Table 3 and Figure 1 show that the majority of students reported positive effects more frequently than no effect on all fourteen items, except physical health. Positive effects were more pronounced in the internal and the interpersonal domains though more than half the students reported improvement in the school domain. Positive effects were reported most frequently on developing new ways to deal with problems (77.88%), followed by self-esteem (76.03%), ability to support friends (75.83%), ability to communicate and express feelings (74.38%), establishing supportive relationships (70.83%), and perception of mental health (68.91%). Very few students reported a negative impact of the support groups on any of the items or domains.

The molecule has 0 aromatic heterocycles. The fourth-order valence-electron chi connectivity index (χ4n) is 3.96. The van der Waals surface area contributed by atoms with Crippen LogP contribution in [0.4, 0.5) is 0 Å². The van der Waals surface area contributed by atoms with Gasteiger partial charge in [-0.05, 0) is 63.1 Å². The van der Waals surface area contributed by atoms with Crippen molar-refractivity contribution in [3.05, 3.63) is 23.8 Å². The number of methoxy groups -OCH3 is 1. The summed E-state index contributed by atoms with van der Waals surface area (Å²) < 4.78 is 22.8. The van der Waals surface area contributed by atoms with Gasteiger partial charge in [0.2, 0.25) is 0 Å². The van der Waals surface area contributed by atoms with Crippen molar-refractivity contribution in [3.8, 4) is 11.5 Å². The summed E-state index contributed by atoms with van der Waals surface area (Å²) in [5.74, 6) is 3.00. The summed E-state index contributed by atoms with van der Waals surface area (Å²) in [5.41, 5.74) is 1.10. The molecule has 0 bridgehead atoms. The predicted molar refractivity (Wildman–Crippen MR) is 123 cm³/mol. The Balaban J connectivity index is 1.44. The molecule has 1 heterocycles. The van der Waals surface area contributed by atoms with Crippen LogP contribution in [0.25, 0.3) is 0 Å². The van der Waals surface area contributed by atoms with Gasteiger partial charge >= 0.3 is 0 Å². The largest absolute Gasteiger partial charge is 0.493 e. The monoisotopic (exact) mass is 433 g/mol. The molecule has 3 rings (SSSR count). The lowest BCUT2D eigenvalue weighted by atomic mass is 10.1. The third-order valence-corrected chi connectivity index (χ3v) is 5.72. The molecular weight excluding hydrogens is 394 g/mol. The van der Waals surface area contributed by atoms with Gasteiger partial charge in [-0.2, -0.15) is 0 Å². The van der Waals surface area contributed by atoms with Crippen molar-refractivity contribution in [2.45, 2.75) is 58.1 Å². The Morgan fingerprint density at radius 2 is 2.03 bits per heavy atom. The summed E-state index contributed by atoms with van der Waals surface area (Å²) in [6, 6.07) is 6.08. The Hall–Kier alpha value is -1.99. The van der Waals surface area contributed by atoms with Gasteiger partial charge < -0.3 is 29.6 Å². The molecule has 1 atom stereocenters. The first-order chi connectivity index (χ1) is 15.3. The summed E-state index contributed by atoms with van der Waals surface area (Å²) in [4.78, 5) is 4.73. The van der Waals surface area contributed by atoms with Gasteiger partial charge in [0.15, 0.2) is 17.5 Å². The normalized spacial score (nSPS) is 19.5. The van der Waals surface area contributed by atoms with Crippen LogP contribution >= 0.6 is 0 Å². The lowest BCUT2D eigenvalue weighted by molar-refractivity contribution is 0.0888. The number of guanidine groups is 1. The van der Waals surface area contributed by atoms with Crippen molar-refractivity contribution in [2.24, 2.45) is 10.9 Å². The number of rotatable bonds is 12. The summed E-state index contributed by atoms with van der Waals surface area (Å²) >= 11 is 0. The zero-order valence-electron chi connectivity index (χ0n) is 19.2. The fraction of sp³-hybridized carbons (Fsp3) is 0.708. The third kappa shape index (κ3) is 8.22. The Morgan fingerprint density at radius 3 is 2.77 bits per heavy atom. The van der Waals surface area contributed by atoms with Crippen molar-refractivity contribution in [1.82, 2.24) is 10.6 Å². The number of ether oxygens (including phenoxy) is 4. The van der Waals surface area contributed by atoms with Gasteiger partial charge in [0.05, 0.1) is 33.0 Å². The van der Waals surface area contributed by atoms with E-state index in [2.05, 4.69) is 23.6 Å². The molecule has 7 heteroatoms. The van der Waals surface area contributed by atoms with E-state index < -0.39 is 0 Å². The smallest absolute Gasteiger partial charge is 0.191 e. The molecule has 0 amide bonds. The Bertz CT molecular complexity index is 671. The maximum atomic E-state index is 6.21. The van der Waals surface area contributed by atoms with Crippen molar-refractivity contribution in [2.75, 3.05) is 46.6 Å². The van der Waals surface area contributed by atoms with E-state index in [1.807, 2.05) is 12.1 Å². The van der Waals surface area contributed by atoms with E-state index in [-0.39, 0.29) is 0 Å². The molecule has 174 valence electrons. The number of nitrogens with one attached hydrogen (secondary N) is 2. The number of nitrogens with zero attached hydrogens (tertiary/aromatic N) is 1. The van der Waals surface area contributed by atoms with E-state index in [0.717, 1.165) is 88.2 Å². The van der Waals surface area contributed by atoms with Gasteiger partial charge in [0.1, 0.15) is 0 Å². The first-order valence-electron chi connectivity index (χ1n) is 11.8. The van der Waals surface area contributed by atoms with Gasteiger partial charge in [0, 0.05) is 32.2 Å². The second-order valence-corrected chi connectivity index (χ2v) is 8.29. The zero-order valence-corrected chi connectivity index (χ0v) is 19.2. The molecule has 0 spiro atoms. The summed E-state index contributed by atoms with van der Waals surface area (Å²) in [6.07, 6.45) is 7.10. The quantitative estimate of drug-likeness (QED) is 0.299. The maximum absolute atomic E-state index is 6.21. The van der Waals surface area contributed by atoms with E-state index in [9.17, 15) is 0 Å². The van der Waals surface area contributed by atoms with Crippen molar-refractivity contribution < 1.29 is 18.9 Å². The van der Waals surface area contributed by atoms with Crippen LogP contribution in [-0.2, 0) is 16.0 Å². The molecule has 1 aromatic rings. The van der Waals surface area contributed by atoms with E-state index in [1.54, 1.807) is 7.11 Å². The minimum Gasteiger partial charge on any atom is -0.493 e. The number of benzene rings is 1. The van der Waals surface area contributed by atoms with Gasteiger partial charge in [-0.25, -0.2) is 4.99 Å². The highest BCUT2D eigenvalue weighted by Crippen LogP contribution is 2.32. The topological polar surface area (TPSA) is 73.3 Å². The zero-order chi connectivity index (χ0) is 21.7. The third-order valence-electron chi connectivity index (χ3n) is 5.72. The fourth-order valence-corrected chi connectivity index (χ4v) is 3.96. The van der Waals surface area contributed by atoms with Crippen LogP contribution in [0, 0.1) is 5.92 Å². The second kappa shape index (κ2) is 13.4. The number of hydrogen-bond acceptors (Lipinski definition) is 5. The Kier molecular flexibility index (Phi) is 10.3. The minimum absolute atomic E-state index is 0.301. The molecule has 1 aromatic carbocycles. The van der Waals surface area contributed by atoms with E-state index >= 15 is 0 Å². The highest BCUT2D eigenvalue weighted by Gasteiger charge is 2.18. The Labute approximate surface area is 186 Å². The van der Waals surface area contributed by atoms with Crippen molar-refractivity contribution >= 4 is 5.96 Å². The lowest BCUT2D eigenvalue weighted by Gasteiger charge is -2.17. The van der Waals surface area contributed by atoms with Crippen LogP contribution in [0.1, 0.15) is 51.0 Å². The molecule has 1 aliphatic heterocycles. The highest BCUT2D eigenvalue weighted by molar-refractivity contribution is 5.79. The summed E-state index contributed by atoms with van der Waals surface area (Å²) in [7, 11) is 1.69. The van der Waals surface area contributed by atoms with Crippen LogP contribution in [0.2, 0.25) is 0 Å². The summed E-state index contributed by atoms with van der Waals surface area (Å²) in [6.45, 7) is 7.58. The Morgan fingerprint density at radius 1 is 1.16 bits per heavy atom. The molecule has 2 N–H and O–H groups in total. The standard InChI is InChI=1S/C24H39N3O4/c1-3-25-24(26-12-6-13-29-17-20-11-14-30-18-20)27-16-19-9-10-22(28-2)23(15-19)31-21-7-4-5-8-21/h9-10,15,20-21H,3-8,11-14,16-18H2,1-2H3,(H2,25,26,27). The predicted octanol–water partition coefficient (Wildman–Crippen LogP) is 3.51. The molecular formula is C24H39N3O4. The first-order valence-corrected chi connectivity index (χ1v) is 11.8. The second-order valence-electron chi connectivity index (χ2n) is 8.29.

Rotated Factor Matrix analysis for the answers to the 14 items was done after excluding students who left three or more questions unanswered. The analysis showed that three main factors would account for most of the variance (56.1%). The first factor, which accounted for 38.3% of the variance (Eigen value = 5.37), appears to be associated with item 3 (school), items 4, 12, and 13 (Interpersonal) and items 5, 6, 8, and 14 (Internal).

Program Acceptability